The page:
• @Groucho someone referring to themselves as a certain thing or referring to others in a certain way or giving explanation as to why they do so is not forcing you nor anybody else to change their vocabulary . Being allowed to speak your truth is not somehow an afront to those who don't share that truth .

  • edited February 10

    @pmvines
    If words and how they're used don't matter, why do slurs?

    Truth isn't as relative as to call for your truth and/ or my truth

    It isn't just you referring to your self as x, it's idiotic ideas like one more box for sex on a driver's license, or legislation to force certain pronouns under penalty of fines.

  • What does that do to you personally if there's an additional x? Which for the record you are hypothesizing as there are no additional x that I have seen but let's go with this . What does an x do to you ?

  • So it may be an option for Michigan drivers ? Again , so how does this impact life ? I have more important things to elevate my blood pressure over

  • @Groucho I never produced a straw man because I was not arguing. I was merely expressing my opinion that I am happy things have progressed from the backwater, puritanical, uptight views of a few decades ago to now. Even discussing sex and sexual identity was taboo at one time not so long ago. But I will say your consternation with a few words brings back memories of women clutching their pearls and men’s jaws dropping when someone would say the word sex a few decades back.

  • @Groucho Are you feeling left out because they have a non-binary option on the driver’s license? Again, what is the problem? The world always changes and there really is no reason to live in fear and anger over it.

  • @FunCartel

    I don't feel left out at all. My picture is a reasonable facsimile of my face and there's a check in the M box.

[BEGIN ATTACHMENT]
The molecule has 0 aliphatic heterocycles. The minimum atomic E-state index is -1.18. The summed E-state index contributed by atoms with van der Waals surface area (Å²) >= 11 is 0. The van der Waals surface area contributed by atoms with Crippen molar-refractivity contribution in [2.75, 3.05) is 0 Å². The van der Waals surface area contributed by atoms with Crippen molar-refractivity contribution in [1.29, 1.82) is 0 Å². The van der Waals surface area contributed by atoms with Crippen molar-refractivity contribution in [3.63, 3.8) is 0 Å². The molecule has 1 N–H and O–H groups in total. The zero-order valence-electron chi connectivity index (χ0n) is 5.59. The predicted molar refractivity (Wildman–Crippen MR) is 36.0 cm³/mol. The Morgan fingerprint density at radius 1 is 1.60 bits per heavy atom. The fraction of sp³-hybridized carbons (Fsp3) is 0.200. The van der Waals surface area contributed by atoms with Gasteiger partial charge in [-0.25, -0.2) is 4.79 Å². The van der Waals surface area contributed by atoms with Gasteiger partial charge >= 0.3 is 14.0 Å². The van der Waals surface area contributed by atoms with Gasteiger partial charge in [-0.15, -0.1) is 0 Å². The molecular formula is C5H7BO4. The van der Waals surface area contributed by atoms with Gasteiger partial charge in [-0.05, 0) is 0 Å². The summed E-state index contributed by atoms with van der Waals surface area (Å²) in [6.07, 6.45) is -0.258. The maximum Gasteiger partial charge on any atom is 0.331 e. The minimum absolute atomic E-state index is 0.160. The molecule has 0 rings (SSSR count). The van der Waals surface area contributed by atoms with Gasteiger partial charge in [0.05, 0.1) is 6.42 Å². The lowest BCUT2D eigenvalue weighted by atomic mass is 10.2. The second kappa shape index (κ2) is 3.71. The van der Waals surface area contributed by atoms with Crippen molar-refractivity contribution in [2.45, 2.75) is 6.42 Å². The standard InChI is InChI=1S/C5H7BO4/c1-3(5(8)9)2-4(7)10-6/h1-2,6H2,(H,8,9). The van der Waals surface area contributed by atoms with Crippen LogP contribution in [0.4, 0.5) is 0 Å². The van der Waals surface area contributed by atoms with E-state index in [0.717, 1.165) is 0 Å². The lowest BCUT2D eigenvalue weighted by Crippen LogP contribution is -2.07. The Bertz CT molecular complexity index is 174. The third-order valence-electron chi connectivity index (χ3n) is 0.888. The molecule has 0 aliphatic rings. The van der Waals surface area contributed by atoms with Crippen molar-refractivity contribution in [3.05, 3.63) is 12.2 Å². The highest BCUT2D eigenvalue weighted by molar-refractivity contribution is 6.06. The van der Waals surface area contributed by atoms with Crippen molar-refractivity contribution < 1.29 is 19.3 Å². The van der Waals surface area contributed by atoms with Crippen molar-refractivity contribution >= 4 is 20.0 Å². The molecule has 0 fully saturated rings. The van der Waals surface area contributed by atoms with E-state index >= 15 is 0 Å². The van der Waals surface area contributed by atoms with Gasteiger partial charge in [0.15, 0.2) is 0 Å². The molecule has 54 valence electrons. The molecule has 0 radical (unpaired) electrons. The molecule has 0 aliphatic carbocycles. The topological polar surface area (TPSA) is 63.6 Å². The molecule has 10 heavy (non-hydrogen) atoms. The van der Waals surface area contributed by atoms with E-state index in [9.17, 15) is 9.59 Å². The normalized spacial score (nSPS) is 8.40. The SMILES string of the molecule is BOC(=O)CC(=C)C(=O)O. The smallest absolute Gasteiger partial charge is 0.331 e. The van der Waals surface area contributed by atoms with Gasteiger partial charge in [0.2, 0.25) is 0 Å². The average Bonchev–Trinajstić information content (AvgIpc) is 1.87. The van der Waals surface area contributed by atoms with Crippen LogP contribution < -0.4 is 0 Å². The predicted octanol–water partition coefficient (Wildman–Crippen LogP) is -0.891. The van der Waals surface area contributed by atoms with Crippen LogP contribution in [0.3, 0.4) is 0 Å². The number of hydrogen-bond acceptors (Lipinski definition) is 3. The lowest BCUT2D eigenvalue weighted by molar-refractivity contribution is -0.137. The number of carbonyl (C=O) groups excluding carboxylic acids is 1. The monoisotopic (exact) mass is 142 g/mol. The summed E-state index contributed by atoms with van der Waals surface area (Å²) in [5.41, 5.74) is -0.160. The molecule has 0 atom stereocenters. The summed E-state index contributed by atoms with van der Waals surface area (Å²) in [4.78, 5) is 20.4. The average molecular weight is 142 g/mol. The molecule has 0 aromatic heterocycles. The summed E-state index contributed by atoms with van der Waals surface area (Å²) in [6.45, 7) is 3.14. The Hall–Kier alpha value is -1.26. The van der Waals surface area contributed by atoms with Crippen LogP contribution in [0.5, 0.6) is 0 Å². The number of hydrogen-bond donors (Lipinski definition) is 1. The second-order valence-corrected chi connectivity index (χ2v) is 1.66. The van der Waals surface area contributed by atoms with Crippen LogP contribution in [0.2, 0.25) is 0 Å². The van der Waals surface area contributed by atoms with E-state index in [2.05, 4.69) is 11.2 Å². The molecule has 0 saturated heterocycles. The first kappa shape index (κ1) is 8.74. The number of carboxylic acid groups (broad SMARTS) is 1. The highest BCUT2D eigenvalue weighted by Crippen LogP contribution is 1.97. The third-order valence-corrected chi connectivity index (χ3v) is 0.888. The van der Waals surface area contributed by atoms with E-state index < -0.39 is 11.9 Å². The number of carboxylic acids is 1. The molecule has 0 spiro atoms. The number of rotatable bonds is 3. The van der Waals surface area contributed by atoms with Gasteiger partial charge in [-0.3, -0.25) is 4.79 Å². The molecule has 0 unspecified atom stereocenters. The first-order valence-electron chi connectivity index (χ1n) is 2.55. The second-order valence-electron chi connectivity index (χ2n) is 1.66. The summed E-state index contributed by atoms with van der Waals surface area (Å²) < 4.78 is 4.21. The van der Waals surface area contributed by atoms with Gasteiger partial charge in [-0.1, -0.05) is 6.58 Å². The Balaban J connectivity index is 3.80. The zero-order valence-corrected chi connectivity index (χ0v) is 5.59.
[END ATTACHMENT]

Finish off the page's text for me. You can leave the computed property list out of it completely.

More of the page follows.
• Sorry about bringing back YOUR old memories. @FunCartel , I'm far from arguing for any Puritanical encore.

  • edited February 10

    Is anyone else getting a visual of Dana Carvey in old man make up?

  • @DarrenWalker I find your expression delightful. Maybe those who don't can watch a little Star Trek and fall in love with Data.

    @Groucho sounds like you're triggered.

  • @FunCartel Who could have put visions of Dana Carvey in make up into you head? Humm, who now could have done such a thing?... Could it have been...oh, I don't know...maybe.

    SATIN!!!!!

    Drum Solo

  • “When I use a word,' Humpty Dumpty said in rather a scornful tone, 'it means just what I choose it to mean — neither more nor less".

    When we want to discuss a concept, it is helpful to have a word for it ; and we should perhaps let those who will be referred to by that word, have a say in choosing it.

  • @snuggleme123

    The only thing as bad as the new vocabulary of identity politics, is misspelling. Try Satan.

  • @geoff1000 Exactly. I'm not a Cis Male. I choose to be called Male.

  • @Groucho nobody is preventing you from calling yourself male . If someone refers to themselves or another person as cis male it does not take away the term male, lessens it , or takes away your ability to use the term . You just sound like you are mad and are venting , but not making rational sense with your complaint